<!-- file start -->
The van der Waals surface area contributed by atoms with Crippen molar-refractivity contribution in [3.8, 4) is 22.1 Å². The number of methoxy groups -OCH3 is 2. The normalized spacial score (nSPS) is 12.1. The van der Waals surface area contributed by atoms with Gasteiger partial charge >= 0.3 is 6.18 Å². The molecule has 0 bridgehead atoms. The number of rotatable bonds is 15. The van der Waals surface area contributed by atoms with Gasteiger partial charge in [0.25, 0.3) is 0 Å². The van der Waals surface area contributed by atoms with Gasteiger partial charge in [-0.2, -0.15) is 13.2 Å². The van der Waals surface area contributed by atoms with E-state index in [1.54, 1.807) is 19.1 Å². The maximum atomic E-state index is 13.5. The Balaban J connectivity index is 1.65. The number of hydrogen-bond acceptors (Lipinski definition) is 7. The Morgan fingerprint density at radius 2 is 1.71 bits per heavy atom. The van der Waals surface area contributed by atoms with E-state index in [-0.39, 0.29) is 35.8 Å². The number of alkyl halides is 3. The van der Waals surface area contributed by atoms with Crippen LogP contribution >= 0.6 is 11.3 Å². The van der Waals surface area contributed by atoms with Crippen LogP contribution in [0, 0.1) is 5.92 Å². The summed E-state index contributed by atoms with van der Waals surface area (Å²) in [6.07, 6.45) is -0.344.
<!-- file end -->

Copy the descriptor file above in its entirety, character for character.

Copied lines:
The van der Waals surface area contributed by atoms with Crippen molar-refractivity contribution in [3.8, 4) is 22.1 Å². The number of methoxy groups -OCH3 is 2. The normalized spacial score (nSPS) is 12.1. The van der Waals surface area contributed by atoms with Gasteiger partial charge >= 0.3 is 6.18 Å². The molecule has 0 bridgehead atoms. The number of rotatable bonds is 15. The van der Waals surface area contributed by atoms with Gasteiger partial charge in [0.25, 0.3) is 0 Å². The van der Waals surface area contributed by atoms with Gasteiger partial charge in [-0.2, -0.15) is 13.2 Å². The van der Waals surface area contributed by atoms with E-state index in [1.54, 1.807) is 19.1 Å². The maximum atomic E-state index is 13.5. The Balaban J connectivity index is 1.65. The number of hydrogen-bond acceptors (Lipinski definition) is 7. The Morgan fingerprint density at radius 2 is 1.71 bits per heavy atom. The van der Waals surface area contributed by atoms with E-state index in [-0.39, 0.29) is 35.8 Å². The number of alkyl halides is 3. The van der Waals surface area contributed by atoms with Crippen LogP contribution >= 0.6 is 11.3 Å². The van der Waals surface area contributed by atoms with Crippen LogP contribution in [0, 0.1) is 5.92 Å². The summed E-state index contributed by atoms with van der Waals surface area (Å²) in [6.07, 6.45) is -0.344.